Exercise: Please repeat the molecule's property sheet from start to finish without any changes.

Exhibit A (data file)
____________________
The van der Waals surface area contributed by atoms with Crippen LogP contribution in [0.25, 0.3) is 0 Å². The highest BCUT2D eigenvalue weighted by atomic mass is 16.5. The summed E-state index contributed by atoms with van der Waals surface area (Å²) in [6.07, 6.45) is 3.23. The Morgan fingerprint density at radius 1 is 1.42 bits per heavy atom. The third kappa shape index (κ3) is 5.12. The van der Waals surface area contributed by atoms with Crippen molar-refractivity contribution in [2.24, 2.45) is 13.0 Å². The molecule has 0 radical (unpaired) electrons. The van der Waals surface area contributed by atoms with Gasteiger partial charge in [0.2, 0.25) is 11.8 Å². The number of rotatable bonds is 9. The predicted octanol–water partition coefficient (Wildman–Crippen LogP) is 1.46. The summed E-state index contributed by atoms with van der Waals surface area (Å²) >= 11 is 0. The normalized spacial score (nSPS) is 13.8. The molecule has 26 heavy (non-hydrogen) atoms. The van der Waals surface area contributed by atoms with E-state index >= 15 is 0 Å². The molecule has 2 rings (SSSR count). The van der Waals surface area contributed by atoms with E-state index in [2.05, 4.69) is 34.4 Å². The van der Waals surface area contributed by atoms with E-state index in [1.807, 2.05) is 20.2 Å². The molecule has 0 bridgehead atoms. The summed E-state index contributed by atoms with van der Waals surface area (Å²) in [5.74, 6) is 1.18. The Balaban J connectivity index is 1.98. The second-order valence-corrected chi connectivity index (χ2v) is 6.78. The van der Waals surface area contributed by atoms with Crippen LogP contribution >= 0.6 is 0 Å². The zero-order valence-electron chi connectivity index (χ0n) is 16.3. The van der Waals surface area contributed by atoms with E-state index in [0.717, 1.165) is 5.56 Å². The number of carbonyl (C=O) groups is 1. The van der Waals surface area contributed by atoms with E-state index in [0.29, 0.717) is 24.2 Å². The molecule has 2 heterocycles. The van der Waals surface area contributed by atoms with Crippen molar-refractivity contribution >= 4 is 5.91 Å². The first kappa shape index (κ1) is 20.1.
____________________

The van der Waals surface area contributed by atoms with Crippen LogP contribution in [0.25, 0.3) is 0 Å². The highest BCUT2D eigenvalue weighted by atomic mass is 16.5. The summed E-state index contributed by atoms with van der Waals surface area (Å²) in [6.07, 6.45) is 3.23. The Morgan fingerprint density at radius 1 is 1.42 bits per heavy atom. The third kappa shape index (κ3) is 5.12. The van der Waals surface area contributed by atoms with Crippen molar-refractivity contribution in [2.24, 2.45) is 13.0 Å². The molecule has 0 radical (unpaired) electrons. The van der Waals surface area contributed by atoms with Gasteiger partial charge in [0.2, 0.25) is 11.8 Å². The number of rotatable bonds is 9. The predicted octanol–water partition coefficient (Wildman–Crippen LogP) is 1.46. The summed E-state index contributed by atoms with van der Waals surface area (Å²) >= 11 is 0. The normalized spacial score (nSPS) is 13.8. The molecule has 26 heavy (non-hydrogen) atoms. The van der Waals surface area contributed by atoms with E-state index >= 15 is 0 Å². The molecule has 2 rings (SSSR count). The van der Waals surface area contributed by atoms with E-state index in [2.05, 4.69) is 34.4 Å². The van der Waals surface area contributed by atoms with E-state index in [1.807, 2.05) is 20.2 Å². The molecule has 0 bridgehead atoms. The summed E-state index contributed by atoms with van der Waals surface area (Å²) in [5.74, 6) is 1.18. The Balaban J connectivity index is 1.98. The second-order valence-corrected chi connectivity index (χ2v) is 6.78. The van der Waals surface area contributed by atoms with Crippen LogP contribution >= 0.6 is 0 Å². The zero-order valence-electron chi connectivity index (χ0n) is 16.3. The van der Waals surface area contributed by atoms with E-state index in [0.717, 1.165) is 5.56 Å². The number of carbonyl (C=O) groups is 1. The van der Waals surface area contributed by atoms with E-state index in [0.29, 0.717) is 24.2 Å². The molecule has 2 heterocycles. The van der Waals surface area contributed by atoms with Crippen molar-refractivity contribution >= 4 is 5.91 Å². The first kappa shape index (κ1) is 20.1.